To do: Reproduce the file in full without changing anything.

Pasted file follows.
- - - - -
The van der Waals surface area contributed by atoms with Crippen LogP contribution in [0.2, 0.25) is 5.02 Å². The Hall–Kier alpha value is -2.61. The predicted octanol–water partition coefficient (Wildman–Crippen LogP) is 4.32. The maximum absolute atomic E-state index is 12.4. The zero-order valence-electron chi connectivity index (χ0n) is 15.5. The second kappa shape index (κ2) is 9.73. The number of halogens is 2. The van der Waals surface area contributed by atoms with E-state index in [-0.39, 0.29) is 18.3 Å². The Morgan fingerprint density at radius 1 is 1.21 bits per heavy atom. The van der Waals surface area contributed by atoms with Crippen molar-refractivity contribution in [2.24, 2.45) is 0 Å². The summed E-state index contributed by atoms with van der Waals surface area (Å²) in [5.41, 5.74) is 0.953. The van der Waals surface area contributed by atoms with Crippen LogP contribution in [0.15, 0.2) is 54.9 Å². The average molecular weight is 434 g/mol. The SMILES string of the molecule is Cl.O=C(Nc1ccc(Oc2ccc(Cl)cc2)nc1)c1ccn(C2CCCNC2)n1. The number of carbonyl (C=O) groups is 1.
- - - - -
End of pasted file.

The van der Waals surface area contributed by atoms with Crippen LogP contribution in [0.2, 0.25) is 5.02 Å². The Hall–Kier alpha value is -2.61. The predicted octanol–water partition coefficient (Wildman–Crippen LogP) is 4.32. The maximum absolute atomic E-state index is 12.4. The zero-order valence-electron chi connectivity index (χ0n) is 15.5. The second kappa shape index (κ2) is 9.73. The number of halogens is 2. The van der Waals surface area contributed by atoms with E-state index in [-0.39, 0.29) is 18.3 Å². The Morgan fingerprint density at radius 1 is 1.21 bits per heavy atom. The van der Waals surface area contributed by atoms with Crippen molar-refractivity contribution in [2.24, 2.45) is 0 Å². The summed E-state index contributed by atoms with van der Waals surface area (Å²) in [5.41, 5.74) is 0.953. The van der Waals surface area contributed by atoms with Crippen LogP contribution in [0.15, 0.2) is 54.9 Å². The average molecular weight is 434 g/mol. The SMILES string of the molecule is Cl.O=C(Nc1ccc(Oc2ccc(Cl)cc2)nc1)c1ccn(C2CCCNC2)n1. The number of carbonyl (C=O) groups is 1.